Cloak and dagger PR tactics should have no place in local planning application campaigns. ‘Astroturfing’ is unethical and brings PR into disrepute.
After the UK’s Department of Work and Pensions’ fabricated case studies, a PR agency’s anti-perspirant case study involving its own staff (#sweatygate), and my own minor example of an industry leaders’ roundtable that wasn’t, I heard this week of further unethical behaviour, this time relating to a shopping centre’s planning application in Milton Keynes.
According to the local Milton Keynes Citizen newspaper, employees of the shopping centre’s owner, Intu Group, submitted supportive statements during the local council’s consultation process. Apart from being employed by the company, some of these employees had no local connection with the Milton Keynes centre – writing from addresses in Manchester, Essex, Norfolk and southeast London – and not disclosing their Intu Group affiliation. Moreover, staff from the centre’s PR agency, Milton Keynes-based Perception PR, also “disguised themselves as ordinary shoppers to comment” – in short, they engaged in the same misleading and unethical conduct (perhaps tellingly, the agency’s website homepage features a chimpanzee on a telephone…).
According to the newspaper report, the council has no choice but to accept the statements at face value, while, sadly, an Intu Group executive is said to be “openly proud” of her colleagues’ actions.
Meanwhile, some PR professionals are appalled. I have spoken with staff at the CIPR who tell me that Perception PR has no CIPR members, so no sanction can be applied by the Institute. Perception PR agency also doesn’t appear to be a PRCA member (ditto). However, I understand that the CIPR President President Sarah Pinch has spoken on BBC local radio about this unethical behaviour – publicly distancing responsible PR professionals from this deeply questionable activity, almost on the eve of the CIPR’s Ethics Month.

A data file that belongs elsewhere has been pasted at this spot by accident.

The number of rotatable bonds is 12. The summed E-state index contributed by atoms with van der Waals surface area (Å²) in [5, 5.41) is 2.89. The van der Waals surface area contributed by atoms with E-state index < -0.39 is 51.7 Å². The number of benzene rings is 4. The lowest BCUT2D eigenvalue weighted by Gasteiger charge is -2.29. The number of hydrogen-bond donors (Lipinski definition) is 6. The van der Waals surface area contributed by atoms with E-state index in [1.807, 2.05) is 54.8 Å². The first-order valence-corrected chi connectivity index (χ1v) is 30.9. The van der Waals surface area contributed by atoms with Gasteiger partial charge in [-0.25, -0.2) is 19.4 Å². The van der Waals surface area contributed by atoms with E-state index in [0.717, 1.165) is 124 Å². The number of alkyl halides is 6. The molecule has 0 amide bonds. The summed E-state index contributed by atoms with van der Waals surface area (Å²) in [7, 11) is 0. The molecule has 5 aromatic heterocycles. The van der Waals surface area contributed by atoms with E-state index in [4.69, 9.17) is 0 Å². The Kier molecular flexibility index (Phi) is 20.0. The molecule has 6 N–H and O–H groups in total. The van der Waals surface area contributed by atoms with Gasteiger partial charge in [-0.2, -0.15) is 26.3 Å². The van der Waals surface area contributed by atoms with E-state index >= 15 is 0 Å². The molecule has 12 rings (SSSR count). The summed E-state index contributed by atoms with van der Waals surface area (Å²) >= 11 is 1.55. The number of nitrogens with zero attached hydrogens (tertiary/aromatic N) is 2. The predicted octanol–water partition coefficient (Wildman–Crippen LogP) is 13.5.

Collaboration for Change
Looking at this from a construction and property industry perspective, I know that many of its professional membership organisations would be similarly appalled. In the planning context, for example, the Royal Town Planning Institute has a Code of Professional Conduct with clear rules about declaring conflicts of interest.
And the sector’s professional services bodies are being urged to collaborate for change. The Edge Commission report on the Future of Professionalism (PDF) published in April 2015, and authored by former Government Chief Construction Adviser Paul Morrell, has called for industry institutions to engage in joint action to demonstrate their effectiveness and thereby enhance their relevance and value. And ethics is at the top of the list:
- Ethics and the public interest, and a shared code of conduct
- Education and competence
- Research and a body of knowledge
- Collaboration on major challenges, including industry reform in the interests of a better offer to clients, climate change and building performance
To help contribute to this debate, in July, the CIPR, represented by its Construction and Property Special Interest Group (CAPSIG, which I currently chair), became an associate member of the industry’s professional services grouping, the Construction Industry Council (see my post: CIPR taking more active role in construction). Both within the CIC and more widely, we will be seeking to show that PR professionals share the industry’s aspirations for the highest possible levels of ethical behaviour in the public interest. And actions such as Perception’s need to be highlighted as unprofessional and unacceptable in modern society.